Chances are, you’ve heard countless warnings about the dangers of texting while driving. A mere moment of distraction is all it takes to cause a serious accident, potentially harming yourself and others. Yet, how often do you grab the phone anyway and prioritize texting over personal safety? Find out why it’s crucial to stop texting while driving, and learn how to kick the habit with a few simple steps.
It’s easy to convince yourself that texting while driving is harmless. But according to the National Highway Traffic Safety Administration, 3,450 people died in accidents caused by distracted driving in 2016 alone. Fourteen percent of those incidents involved a driver using a cell phone, resulting in 486 fatalities.
Ways to Avoid Distracted Driving
Believe it or not, texting while you’re behind the wheel is just as risky as drunk driving. Texting impairs your performance visually, physically and cognitively by forcing you to look away from the road, remove your hand from the steering wheel, and focus your mind on something other than driving. If you have a hard time ignoring a text, there are effective ways to change your behavior.
Silence Your Phone:
Be honest with yourself. Most texts aren’t urgent or worth losing your life. Unless you’re driving a long distance or have an on-call job, it’s generally safe to silence your phone and wait for a convenient time to answer your messages.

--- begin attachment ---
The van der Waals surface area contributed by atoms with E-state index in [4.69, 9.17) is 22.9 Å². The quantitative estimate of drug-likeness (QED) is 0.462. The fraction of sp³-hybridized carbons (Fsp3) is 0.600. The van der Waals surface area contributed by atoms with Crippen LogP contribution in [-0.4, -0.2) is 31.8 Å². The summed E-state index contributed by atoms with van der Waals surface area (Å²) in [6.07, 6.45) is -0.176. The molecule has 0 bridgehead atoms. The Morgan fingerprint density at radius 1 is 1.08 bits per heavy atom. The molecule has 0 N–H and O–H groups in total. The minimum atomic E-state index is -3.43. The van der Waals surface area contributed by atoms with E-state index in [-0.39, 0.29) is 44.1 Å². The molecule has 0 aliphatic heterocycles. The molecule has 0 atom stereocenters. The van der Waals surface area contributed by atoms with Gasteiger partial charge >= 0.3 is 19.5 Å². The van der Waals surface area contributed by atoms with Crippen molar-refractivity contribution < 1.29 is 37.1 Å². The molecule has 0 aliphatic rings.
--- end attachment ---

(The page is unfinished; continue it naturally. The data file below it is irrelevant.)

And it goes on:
Keep Your Phone Out of Reach:
Texting while driving is against the law in 47 states and the District of Columbia, while 38 states and D.C. have banned all cell phone use among new drivers. So even if you’re only traveling a short distance, you could face serious legal consequences for causing an accident due to texting. Do yourself a favor and stick your phone in a purse, a glove compartment, or under one of the seats.
Pull Over or Wait:
Make it your mantra to pull over to answer text messages or simply wait until the end of your trip. When you hear your mind coming up with excuses to text, remember that your messages will still be waiting when you reach your destination.
Put Your Phone in Drive Mode:
If you don’t trust yourself to stop texting while driving, install an app that locks your phone and silences all text messages. If you get in the habit of driving without touching your phone, eventually it will get easier to say “no” to texting without the use of an app.
Every day in the United States, roughly 481,000 distracted drivers are using a cellphone behind the wheel. Instead of adding to the chaos, put an end to texting while driving to make the roads safer for you and your peers.